It is today’s new reality: Our nation is in the middle of an opioid epidemic. Sadly and more routinely the statistics regarding the drug addiction crisis get worse, with my home state of Ohio leading the country in opioid overdose deaths. As a content creator with years of healthcare reporting experience, I thought I understood the problem—until an up close conversation opened my eyes.
At a recent event for a client I was fortunate to hear from leading experts on why drug overdose deaths have increased more than 500 percent in the U.S. since 1990. The 19th United States Surgeon General, Dr. Vivek H. Murthy and the Acting Administrator of the Drug Enforcement Administration (DEA), Chuck Rosenberg participated in a Community Healthcare Forum with Cleveland Clinic CEO and President Dr. Toby Cosgrove. Their dialogue compelled me to share a few key points regarding the worst drug crisis in American history—a war that is escalating and will continue if we don’t fully understand the problem.
- A path paved with good intentions. Four out of five heroin users started from addiction to pain medication. “The United States is the world’s largest consumer of pain pills and there’s a relationship, both causative and correlative, between addiction to pain pills and addiction to heroin,” stated Rosenberg.
The path to increased use of pain medications was paved with good intentions when just a few decades ago doctors, nurses and other health professionals were urged to treat pain more aggressively—and often told they were undertreating pain. As a result, since 1999 there has been a near quadrupling in the quantity of opioids prescribed and more than a quadrupling in the number of overdose deaths from opioids. “All without a significant change in the amount of pain reported by Americans,” Murthy said.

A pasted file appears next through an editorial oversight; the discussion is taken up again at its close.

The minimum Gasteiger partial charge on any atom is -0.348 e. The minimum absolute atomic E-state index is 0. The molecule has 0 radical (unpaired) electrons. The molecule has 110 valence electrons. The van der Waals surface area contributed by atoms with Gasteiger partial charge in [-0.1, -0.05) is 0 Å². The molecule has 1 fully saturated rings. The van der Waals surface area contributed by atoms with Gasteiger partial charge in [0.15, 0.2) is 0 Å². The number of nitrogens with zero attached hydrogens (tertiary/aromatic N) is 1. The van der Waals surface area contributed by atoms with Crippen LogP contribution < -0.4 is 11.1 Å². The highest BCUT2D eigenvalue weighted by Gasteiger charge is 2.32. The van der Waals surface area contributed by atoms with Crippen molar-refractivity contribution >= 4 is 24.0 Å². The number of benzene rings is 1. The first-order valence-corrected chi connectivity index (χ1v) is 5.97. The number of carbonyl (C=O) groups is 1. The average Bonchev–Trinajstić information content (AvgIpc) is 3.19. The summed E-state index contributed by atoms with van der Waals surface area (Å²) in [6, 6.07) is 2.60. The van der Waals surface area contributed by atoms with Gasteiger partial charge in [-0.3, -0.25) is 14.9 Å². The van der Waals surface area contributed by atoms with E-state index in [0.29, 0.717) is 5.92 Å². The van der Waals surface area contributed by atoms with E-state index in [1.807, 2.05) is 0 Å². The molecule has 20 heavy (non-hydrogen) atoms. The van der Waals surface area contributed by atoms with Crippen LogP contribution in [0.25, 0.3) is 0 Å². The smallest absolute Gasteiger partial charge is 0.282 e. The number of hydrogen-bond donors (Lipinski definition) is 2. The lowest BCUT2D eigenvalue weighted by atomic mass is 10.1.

The medical community is taking steps to change prescribing habits to treat pain safely and effectively through prescription drug monitoring programs, in addition to acknowledging addiction as a chronic disease. One way you can help is through talking with your friends and family about the reality of opioid abuse and gaining knowledge. The DEA’s documentary “Chasing the Dragon” is a must-watch first step. You can also participate in the DEA’s national Take-Back Initiative to anonymously and safely clean out your medicine cabinet. The program took in 900,000 pounds of prescription drugs in April, eliminating the temptation from pill addicts who steal from those who legitimately were prescribed the drugs. “Cleaning out your medicine cabinet is unbelievably important,” stated Rosenberg.
- It’s not all about heroin. It used to be if you heard about an overdose you immediately assumed heroin as the primary culprit. But, what are largely unrecognized are two new perpetrators: the synthetic opiates fentanyl and carfentanil, according to Dr. Cosgrove.
To get an idea of the devastation these drugs can cause, Rosenberg gave this equation: Heroin times 50 equals fentanyl; fentanyl times about 100 equals carfentanil. “These facts should scare the hell out of us,” he said.